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Kermit was developed at Columbia University. It was designed to facilitate the exchange of data among very different types of computers (mainly minicomputers and mainframes). You probably will not need to use Kermit unless you are calling a minicomputer or mainframe at an educational institution.

Version 4C of this file transfer program is available on most computers. Kermit can be used in comand-line mode or interactively. In both cases, kermit is intended to be run on each of the two computers that are in communication; one prepared to send and the other prepared to receive.

To use kermit in command-line mode, type the following:

kermit options filenames

replace options with the options you want to use. The -l option, indicating location, and the -b option, indicating baud rate, are both required. The -r option indicates you want to receive the files indicated in files, and the -s option indicates you want to send these files. Replace filenames with the names of the files you want to transfer. To get help, use the -h option.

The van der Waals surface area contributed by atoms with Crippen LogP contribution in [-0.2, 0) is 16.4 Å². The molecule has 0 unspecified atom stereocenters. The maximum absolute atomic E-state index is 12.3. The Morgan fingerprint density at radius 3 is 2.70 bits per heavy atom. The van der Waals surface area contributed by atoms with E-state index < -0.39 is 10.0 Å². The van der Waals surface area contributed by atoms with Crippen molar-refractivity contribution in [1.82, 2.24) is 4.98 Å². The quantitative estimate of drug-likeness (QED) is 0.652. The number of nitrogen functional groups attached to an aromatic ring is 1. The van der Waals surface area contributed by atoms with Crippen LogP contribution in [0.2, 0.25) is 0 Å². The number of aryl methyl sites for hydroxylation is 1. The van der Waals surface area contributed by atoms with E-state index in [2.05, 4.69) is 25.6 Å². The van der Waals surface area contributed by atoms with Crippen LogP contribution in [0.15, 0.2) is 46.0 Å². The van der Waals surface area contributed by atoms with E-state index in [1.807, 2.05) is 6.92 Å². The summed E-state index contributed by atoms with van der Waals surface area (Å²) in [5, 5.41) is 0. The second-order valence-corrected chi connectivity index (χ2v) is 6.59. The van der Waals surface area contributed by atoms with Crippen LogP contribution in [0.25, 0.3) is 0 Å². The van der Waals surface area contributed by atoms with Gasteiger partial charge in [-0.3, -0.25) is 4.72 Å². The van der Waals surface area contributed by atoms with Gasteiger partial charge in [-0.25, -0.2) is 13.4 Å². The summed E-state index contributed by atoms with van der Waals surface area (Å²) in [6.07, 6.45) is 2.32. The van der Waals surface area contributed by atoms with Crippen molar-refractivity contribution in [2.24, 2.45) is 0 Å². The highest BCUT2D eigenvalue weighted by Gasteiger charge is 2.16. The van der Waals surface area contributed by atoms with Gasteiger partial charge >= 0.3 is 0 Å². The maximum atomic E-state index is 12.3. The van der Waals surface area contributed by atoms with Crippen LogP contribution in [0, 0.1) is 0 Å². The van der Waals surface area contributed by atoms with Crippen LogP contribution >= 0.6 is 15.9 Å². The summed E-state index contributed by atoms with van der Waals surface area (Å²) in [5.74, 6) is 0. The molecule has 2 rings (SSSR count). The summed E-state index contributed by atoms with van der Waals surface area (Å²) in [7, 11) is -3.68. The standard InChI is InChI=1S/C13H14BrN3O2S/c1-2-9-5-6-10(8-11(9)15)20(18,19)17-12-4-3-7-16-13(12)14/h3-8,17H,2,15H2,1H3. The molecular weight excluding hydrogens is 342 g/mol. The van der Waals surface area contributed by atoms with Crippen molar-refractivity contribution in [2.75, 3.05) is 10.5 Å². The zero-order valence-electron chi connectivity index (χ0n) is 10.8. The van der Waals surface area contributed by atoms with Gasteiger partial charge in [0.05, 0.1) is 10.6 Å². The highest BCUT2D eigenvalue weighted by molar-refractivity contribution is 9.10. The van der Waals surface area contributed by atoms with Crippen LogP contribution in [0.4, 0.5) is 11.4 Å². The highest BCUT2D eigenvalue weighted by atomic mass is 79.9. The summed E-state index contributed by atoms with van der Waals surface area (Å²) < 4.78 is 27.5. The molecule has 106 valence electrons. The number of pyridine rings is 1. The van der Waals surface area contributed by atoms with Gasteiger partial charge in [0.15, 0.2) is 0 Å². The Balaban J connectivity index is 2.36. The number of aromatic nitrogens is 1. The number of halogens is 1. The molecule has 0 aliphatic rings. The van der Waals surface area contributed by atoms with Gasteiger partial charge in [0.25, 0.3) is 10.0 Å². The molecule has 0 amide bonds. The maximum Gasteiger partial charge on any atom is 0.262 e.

To use kermit in interactive mode, type the following:


You should then see the fallowing:

(rigel) moeh {1246}> kermit
C-Kermit 5A(189), 30 June 93, SunOS 4.1 (BSD)
Type ? or HELP for help

In interactive mode, use the ? command to get help.

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